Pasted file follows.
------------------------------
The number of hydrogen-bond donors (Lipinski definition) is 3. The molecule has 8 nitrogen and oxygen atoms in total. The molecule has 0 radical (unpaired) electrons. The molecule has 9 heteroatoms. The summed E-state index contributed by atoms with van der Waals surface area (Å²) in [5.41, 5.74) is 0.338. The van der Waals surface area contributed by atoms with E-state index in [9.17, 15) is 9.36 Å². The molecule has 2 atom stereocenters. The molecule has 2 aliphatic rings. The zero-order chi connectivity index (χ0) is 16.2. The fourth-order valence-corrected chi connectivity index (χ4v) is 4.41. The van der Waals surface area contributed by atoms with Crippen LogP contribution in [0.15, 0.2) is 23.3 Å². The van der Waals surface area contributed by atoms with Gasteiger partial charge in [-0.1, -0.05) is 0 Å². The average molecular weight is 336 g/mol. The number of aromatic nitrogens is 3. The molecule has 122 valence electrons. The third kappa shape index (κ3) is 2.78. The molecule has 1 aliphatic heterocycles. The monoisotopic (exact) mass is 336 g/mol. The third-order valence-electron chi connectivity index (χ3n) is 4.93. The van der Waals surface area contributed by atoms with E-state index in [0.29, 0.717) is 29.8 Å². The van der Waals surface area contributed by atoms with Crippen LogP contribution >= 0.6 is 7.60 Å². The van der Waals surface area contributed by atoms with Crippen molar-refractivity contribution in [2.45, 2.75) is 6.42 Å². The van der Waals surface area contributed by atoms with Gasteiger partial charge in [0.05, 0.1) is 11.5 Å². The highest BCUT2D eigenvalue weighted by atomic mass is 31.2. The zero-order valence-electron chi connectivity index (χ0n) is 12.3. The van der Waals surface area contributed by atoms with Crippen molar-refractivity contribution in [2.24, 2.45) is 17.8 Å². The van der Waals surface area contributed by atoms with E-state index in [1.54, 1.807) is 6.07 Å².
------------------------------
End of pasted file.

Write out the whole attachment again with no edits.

The number of hydrogen-bond donors (Lipinski definition) is 3. The molecule has 8 nitrogen and oxygen atoms in total. The molecule has 0 radical (unpaired) electrons. The molecule has 9 heteroatoms. The summed E-state index contributed by atoms with van der Waals surface area (Å²) in [5.41, 5.74) is 0.338. The van der Waals surface area contributed by atoms with E-state index in [9.17, 15) is 9.36 Å². The molecule has 2 atom stereocenters. The molecule has 2 aliphatic rings. The zero-order chi connectivity index (χ0) is 16.2. The fourth-order valence-corrected chi connectivity index (χ4v) is 4.41. The van der Waals surface area contributed by atoms with Crippen LogP contribution in [0.15, 0.2) is 23.3 Å². The van der Waals surface area contributed by atoms with Gasteiger partial charge in [-0.1, -0.05) is 0 Å². The average molecular weight is 336 g/mol. The number of aromatic nitrogens is 3. The molecule has 122 valence electrons. The third kappa shape index (κ3) is 2.78. The molecule has 1 aliphatic heterocycles. The monoisotopic (exact) mass is 336 g/mol. The third-order valence-electron chi connectivity index (χ3n) is 4.93. The van der Waals surface area contributed by atoms with E-state index in [0.29, 0.717) is 29.8 Å². The van der Waals surface area contributed by atoms with Crippen LogP contribution >= 0.6 is 7.60 Å². The van der Waals surface area contributed by atoms with Crippen molar-refractivity contribution in [2.45, 2.75) is 6.42 Å². The van der Waals surface area contributed by atoms with Gasteiger partial charge in [0.05, 0.1) is 11.5 Å². The highest BCUT2D eigenvalue weighted by atomic mass is 31.2. The zero-order valence-electron chi connectivity index (χ0n) is 12.3. The van der Waals surface area contributed by atoms with Crippen molar-refractivity contribution in [2.24, 2.45) is 17.8 Å². The van der Waals surface area contributed by atoms with E-state index in [1.54, 1.807) is 6.07 Å².